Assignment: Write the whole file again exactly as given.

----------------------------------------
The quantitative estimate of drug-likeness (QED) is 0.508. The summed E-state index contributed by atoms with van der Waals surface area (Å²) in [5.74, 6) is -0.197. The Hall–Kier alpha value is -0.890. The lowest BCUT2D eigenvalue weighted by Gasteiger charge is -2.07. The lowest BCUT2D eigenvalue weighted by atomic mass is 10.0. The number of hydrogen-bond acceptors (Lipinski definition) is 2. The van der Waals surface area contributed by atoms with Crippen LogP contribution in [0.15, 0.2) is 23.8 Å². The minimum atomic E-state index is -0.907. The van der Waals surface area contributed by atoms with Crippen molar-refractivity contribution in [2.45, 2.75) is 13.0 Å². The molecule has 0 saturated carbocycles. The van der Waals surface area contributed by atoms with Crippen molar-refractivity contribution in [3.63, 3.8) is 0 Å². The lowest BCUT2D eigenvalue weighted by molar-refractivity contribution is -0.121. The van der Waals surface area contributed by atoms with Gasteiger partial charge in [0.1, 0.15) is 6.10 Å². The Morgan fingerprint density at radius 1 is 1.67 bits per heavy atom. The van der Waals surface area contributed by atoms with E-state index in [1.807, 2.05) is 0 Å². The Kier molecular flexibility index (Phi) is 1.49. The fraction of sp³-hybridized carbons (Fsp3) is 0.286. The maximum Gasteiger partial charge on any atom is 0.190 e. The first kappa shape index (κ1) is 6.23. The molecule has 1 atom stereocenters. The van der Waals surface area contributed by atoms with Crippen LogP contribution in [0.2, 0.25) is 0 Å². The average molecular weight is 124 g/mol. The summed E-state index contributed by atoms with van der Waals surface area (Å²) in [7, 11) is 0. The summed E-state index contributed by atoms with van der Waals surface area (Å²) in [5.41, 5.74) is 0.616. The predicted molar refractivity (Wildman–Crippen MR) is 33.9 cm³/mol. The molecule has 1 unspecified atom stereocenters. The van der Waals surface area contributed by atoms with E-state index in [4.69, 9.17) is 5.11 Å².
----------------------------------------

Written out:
The quantitative estimate of drug-likeness (QED) is 0.508. The summed E-state index contributed by atoms with van der Waals surface area (Å²) in [5.74, 6) is -0.197. The Hall–Kier alpha value is -0.890. The lowest BCUT2D eigenvalue weighted by Gasteiger charge is -2.07. The lowest BCUT2D eigenvalue weighted by atomic mass is 10.0. The number of hydrogen-bond acceptors (Lipinski definition) is 2. The van der Waals surface area contributed by atoms with Crippen LogP contribution in [0.15, 0.2) is 23.8 Å². The minimum atomic E-state index is -0.907. The van der Waals surface area contributed by atoms with Crippen molar-refractivity contribution in [2.45, 2.75) is 13.0 Å². The molecule has 0 saturated carbocycles. The van der Waals surface area contributed by atoms with Crippen molar-refractivity contribution in [3.63, 3.8) is 0 Å². The lowest BCUT2D eigenvalue weighted by molar-refractivity contribution is -0.121. The van der Waals surface area contributed by atoms with Gasteiger partial charge in [0.1, 0.15) is 6.10 Å². The Morgan fingerprint density at radius 1 is 1.67 bits per heavy atom. The van der Waals surface area contributed by atoms with E-state index in [1.807, 2.05) is 0 Å². The Kier molecular flexibility index (Phi) is 1.49. The fraction of sp³-hybridized carbons (Fsp3) is 0.286. The maximum Gasteiger partial charge on any atom is 0.190 e. The first kappa shape index (κ1) is 6.23. The molecule has 1 atom stereocenters. The van der Waals surface area contributed by atoms with Crippen LogP contribution in [0.2, 0.25) is 0 Å². The average molecular weight is 124 g/mol. The summed E-state index contributed by atoms with van der Waals surface area (Å²) in [7, 11) is 0. The summed E-state index contributed by atoms with van der Waals surface area (Å²) in [5.41, 5.74) is 0.616. The predicted molar refractivity (Wildman–Crippen MR) is 33.9 cm³/mol. The molecule has 1 unspecified atom stereocenters. The van der Waals surface area contributed by atoms with E-state index in [4.69, 9.17) is 5.11 Å².